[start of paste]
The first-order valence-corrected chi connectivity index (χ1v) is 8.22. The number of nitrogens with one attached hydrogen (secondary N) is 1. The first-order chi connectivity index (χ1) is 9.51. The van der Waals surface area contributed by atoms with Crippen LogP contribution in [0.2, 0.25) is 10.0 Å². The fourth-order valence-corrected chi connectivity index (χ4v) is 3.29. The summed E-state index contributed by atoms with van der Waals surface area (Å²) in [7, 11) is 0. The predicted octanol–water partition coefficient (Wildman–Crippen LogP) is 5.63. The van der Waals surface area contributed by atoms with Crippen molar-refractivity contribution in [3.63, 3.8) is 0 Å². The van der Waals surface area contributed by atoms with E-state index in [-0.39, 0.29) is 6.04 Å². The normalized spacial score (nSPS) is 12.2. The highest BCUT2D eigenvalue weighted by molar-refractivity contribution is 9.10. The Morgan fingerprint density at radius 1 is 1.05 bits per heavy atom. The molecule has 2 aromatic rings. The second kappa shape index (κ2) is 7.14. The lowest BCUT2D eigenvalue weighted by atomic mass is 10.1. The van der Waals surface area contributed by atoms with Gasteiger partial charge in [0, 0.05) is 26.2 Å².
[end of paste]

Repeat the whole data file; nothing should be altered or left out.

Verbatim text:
The first-order valence-corrected chi connectivity index (χ1v) is 8.22. The number of nitrogens with one attached hydrogen (secondary N) is 1. The first-order chi connectivity index (χ1) is 9.51. The van der Waals surface area contributed by atoms with Crippen LogP contribution in [0.2, 0.25) is 10.0 Å². The fourth-order valence-corrected chi connectivity index (χ4v) is 3.29. The summed E-state index contributed by atoms with van der Waals surface area (Å²) in [7, 11) is 0. The predicted octanol–water partition coefficient (Wildman–Crippen LogP) is 5.63. The van der Waals surface area contributed by atoms with Crippen molar-refractivity contribution in [3.63, 3.8) is 0 Å². The van der Waals surface area contributed by atoms with E-state index in [-0.39, 0.29) is 6.04 Å². The normalized spacial score (nSPS) is 12.2. The highest BCUT2D eigenvalue weighted by molar-refractivity contribution is 9.10. The Morgan fingerprint density at radius 1 is 1.05 bits per heavy atom. The molecule has 2 aromatic rings. The second kappa shape index (κ2) is 7.14. The lowest BCUT2D eigenvalue weighted by atomic mass is 10.1. The van der Waals surface area contributed by atoms with Gasteiger partial charge in [0, 0.05) is 26.2 Å².